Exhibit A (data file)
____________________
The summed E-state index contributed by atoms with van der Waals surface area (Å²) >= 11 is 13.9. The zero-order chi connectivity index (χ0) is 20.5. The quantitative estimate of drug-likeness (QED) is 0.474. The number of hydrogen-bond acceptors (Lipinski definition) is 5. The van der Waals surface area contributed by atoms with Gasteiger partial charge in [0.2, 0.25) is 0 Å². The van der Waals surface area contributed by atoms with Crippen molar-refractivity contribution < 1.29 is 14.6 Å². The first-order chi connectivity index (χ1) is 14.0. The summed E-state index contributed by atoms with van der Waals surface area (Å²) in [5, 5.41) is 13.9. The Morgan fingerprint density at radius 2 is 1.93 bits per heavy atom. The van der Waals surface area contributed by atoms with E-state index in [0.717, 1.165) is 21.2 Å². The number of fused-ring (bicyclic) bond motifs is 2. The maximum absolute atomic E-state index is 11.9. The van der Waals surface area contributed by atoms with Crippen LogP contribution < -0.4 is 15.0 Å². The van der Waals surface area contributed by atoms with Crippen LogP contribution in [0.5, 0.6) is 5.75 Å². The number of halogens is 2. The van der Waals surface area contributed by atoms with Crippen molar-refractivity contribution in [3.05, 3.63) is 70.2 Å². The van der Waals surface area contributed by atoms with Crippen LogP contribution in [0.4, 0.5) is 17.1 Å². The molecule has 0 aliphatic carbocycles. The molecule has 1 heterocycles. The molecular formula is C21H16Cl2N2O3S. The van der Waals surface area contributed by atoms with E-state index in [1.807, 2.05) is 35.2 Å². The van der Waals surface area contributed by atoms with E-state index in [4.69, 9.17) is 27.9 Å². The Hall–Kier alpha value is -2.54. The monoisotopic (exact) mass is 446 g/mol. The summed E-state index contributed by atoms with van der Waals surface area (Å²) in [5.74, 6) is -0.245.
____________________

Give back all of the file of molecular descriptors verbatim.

The summed E-state index contributed by atoms with van der Waals surface area (Å²) >= 11 is 13.9. The zero-order chi connectivity index (χ0) is 20.5. The quantitative estimate of drug-likeness (QED) is 0.474. The number of hydrogen-bond acceptors (Lipinski definition) is 5. The van der Waals surface area contributed by atoms with Gasteiger partial charge in [0.2, 0.25) is 0 Å². The van der Waals surface area contributed by atoms with Crippen molar-refractivity contribution < 1.29 is 14.6 Å². The first-order chi connectivity index (χ1) is 14.0. The summed E-state index contributed by atoms with van der Waals surface area (Å²) in [5, 5.41) is 13.9. The Morgan fingerprint density at radius 2 is 1.93 bits per heavy atom. The van der Waals surface area contributed by atoms with E-state index in [0.717, 1.165) is 21.2 Å². The number of fused-ring (bicyclic) bond motifs is 2. The maximum absolute atomic E-state index is 11.9. The van der Waals surface area contributed by atoms with Crippen LogP contribution < -0.4 is 15.0 Å². The van der Waals surface area contributed by atoms with Crippen LogP contribution in [0.5, 0.6) is 5.75 Å². The number of halogens is 2. The van der Waals surface area contributed by atoms with Crippen molar-refractivity contribution in [3.05, 3.63) is 70.2 Å². The van der Waals surface area contributed by atoms with Crippen LogP contribution in [0.4, 0.5) is 17.1 Å². The molecule has 0 aliphatic carbocycles. The molecule has 1 heterocycles. The molecular formula is C21H16Cl2N2O3S. The van der Waals surface area contributed by atoms with E-state index in [1.807, 2.05) is 35.2 Å². The van der Waals surface area contributed by atoms with E-state index in [4.69, 9.17) is 27.9 Å². The Hall–Kier alpha value is -2.54. The monoisotopic (exact) mass is 446 g/mol. The summed E-state index contributed by atoms with van der Waals surface area (Å²) in [5.74, 6) is -0.245.